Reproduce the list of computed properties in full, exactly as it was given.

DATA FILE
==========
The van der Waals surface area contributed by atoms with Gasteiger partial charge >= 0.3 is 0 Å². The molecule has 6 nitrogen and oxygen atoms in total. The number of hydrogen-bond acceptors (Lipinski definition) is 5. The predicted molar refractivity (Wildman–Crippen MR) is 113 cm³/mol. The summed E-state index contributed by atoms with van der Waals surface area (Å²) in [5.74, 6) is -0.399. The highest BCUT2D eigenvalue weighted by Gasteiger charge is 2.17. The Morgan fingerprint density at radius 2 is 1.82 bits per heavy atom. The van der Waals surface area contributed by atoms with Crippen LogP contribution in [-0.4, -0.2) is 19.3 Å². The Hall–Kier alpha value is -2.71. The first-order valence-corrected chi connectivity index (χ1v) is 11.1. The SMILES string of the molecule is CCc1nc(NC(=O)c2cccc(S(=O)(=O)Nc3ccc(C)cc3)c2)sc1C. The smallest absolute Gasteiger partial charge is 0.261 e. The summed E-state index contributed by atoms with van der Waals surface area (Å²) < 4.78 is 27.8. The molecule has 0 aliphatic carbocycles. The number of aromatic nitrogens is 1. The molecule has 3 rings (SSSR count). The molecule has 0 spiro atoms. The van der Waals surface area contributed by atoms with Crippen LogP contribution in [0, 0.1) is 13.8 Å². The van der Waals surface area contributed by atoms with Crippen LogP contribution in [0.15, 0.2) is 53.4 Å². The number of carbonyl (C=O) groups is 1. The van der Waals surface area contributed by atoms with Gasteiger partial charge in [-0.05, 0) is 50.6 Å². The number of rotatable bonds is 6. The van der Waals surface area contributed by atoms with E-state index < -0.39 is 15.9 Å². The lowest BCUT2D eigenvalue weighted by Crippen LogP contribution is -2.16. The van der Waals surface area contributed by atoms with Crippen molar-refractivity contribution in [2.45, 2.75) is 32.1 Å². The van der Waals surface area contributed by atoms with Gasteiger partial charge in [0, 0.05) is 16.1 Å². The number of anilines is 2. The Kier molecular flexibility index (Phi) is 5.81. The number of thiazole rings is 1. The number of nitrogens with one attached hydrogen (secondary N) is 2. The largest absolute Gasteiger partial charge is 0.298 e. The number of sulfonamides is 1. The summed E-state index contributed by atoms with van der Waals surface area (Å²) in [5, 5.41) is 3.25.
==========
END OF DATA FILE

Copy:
The van der Waals surface area contributed by atoms with Gasteiger partial charge >= 0.3 is 0 Å². The molecule has 6 nitrogen and oxygen atoms in total. The number of hydrogen-bond acceptors (Lipinski definition) is 5. The predicted molar refractivity (Wildman–Crippen MR) is 113 cm³/mol. The summed E-state index contributed by atoms with van der Waals surface area (Å²) in [5.74, 6) is -0.399. The highest BCUT2D eigenvalue weighted by Gasteiger charge is 2.17. The Morgan fingerprint density at radius 2 is 1.82 bits per heavy atom. The van der Waals surface area contributed by atoms with Crippen LogP contribution in [-0.4, -0.2) is 19.3 Å². The Hall–Kier alpha value is -2.71. The first-order valence-corrected chi connectivity index (χ1v) is 11.1. The SMILES string of the molecule is CCc1nc(NC(=O)c2cccc(S(=O)(=O)Nc3ccc(C)cc3)c2)sc1C. The smallest absolute Gasteiger partial charge is 0.261 e. The summed E-state index contributed by atoms with van der Waals surface area (Å²) < 4.78 is 27.8. The molecule has 0 aliphatic carbocycles. The number of aromatic nitrogens is 1. The molecule has 3 rings (SSSR count). The molecule has 0 spiro atoms. The van der Waals surface area contributed by atoms with Crippen LogP contribution in [0, 0.1) is 13.8 Å². The van der Waals surface area contributed by atoms with Crippen LogP contribution in [0.15, 0.2) is 53.4 Å². The number of carbonyl (C=O) groups is 1. The van der Waals surface area contributed by atoms with Gasteiger partial charge in [-0.05, 0) is 50.6 Å². The number of rotatable bonds is 6. The van der Waals surface area contributed by atoms with E-state index < -0.39 is 15.9 Å². The lowest BCUT2D eigenvalue weighted by Crippen LogP contribution is -2.16. The van der Waals surface area contributed by atoms with Crippen molar-refractivity contribution in [2.45, 2.75) is 32.1 Å². The van der Waals surface area contributed by atoms with Gasteiger partial charge in [0, 0.05) is 16.1 Å². The number of anilines is 2. The Kier molecular flexibility index (Phi) is 5.81. The number of thiazole rings is 1. The number of nitrogens with one attached hydrogen (secondary N) is 2. The largest absolute Gasteiger partial charge is 0.298 e. The number of sulfonamides is 1. The summed E-state index contributed by atoms with van der Waals surface area (Å²) in [5, 5.41) is 3.25.